For students, shrugging off sickness is a time-honored tradition, however foolish. Be it busy schedules, confidence in our immune systems or just downright laziness, many of us have not sought medical attention on occasion even though it was most likely the best course of action for our overall health. That said, having an accessible Student Health Center able to best address a wide range of urgent medical needs is vitally important.

A student health center should function much in the way a normal hospital does, but should not be blind to the unique nature of the population they mostly tend to — students. With the sporadic nature of many students’ schedules, in combination with expectations that an illness will only last a few days, we often figure it is not worth our time to try and walk in to the Student Health Center when it is likely we will not be able to get an appointment until the next day or day after.

This is an attitude that needs to change. Students must understand the need to seek care even when we may view it as too big of an inconvenience. Regularly scheduled doctor’s appointments are most available when students are in class, and expensive last-minute emergency room trips when symptoms get worse are a waste of both the hospital’s and the student’s resources.

Problems with Student Health Services fall on both students and the health center to address. Currently, the Student Health Center does not offer short-notice services like instant-care or pop-up clinics that are common in cities across the country, exactly for those urgent situations that may not require an emergency room. Making a service like this available — while it obviously requires more resources and readily available medical professionals — would make getting treatment for the vast majority of illnesses that college students face much simpler and easier. If students would rather endure an illness than seek treatment because they do not view it as worth their time, it is clear that there is a more systemic issue at play.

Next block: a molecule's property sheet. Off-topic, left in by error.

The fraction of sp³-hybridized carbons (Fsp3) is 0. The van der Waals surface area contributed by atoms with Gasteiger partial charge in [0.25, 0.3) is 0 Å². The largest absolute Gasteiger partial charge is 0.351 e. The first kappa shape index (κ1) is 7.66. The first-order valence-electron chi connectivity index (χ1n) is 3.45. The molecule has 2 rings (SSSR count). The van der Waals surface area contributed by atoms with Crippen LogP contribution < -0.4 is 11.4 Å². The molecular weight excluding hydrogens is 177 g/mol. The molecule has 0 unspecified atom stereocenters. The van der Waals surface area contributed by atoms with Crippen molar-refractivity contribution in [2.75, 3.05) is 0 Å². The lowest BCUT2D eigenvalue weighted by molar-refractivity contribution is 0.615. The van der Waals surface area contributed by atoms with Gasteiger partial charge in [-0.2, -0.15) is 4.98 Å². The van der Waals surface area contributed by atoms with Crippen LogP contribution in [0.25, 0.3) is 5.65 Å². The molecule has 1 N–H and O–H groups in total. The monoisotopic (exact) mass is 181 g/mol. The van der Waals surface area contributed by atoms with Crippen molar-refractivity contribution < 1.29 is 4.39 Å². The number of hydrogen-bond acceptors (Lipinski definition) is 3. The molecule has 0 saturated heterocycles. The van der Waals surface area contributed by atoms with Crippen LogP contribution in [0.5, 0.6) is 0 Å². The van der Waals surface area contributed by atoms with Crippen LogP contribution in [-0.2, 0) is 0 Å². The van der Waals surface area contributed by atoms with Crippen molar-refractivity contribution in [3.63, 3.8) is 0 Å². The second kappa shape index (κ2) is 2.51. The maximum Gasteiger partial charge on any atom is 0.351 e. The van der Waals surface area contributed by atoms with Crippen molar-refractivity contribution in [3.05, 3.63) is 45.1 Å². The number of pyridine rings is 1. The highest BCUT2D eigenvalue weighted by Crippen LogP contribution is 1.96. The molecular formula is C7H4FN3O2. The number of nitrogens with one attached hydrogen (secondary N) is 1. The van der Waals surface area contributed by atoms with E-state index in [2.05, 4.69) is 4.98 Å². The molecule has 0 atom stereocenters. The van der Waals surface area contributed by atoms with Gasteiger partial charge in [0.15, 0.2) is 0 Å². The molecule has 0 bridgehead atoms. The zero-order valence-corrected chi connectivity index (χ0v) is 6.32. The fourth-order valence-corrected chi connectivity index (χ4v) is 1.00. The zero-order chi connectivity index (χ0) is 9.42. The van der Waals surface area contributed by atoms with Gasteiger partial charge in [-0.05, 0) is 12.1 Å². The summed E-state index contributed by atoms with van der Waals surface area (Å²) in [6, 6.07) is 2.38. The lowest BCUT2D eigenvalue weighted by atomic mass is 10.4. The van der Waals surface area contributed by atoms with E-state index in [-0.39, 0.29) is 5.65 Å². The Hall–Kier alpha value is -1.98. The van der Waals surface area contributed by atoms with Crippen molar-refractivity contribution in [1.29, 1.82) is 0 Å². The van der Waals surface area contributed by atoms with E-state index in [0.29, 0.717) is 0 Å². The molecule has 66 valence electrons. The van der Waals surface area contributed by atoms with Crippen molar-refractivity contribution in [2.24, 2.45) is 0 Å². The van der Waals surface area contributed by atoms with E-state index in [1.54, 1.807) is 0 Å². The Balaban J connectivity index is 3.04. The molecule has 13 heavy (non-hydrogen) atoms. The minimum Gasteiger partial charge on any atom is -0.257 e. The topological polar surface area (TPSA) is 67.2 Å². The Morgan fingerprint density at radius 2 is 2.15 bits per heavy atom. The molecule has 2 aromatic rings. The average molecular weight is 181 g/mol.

Feeling run down or sick is, of course, a common and endurable part of college life. But no one should feel that they do not have the option of a quick and easy checkup just because of the fact that they are a college student with a hectic schedule. As students, we should prioritize safety on all levels — that means feeling safe walking home at 1 a.m. on a weekend night, as well as when we chug Emergen-C and think, “I really hope I’m not sick.”

One Comment

  1. The problem is, that once you finally decide you’re going to take the time to go to the doctor or student health or whatever you have troubles getting in. I just read the article about student health and I’ve had similar problems. Last year in the spring I started to feel really sick and refused to go to the hospital because there is always a ridiculously long wait. Finally, when I had such a high fever I was delusional and couldn’t walk but could only crawl down the stairs in my townhouse to get to the door to get to the hospital did i decide to go. However, when I arrived at the emergency room they told me i could “wait two hours or go home and take tylenol.” Thank God they took my vitals because while they were taking my temperature they found out i had a 106 degree fever, which i found out after i woke up from the seizure i had on the floor of the waiting room. When I woke up they told me I almost died. Thanks MedStar for almost sending me home to die alone.

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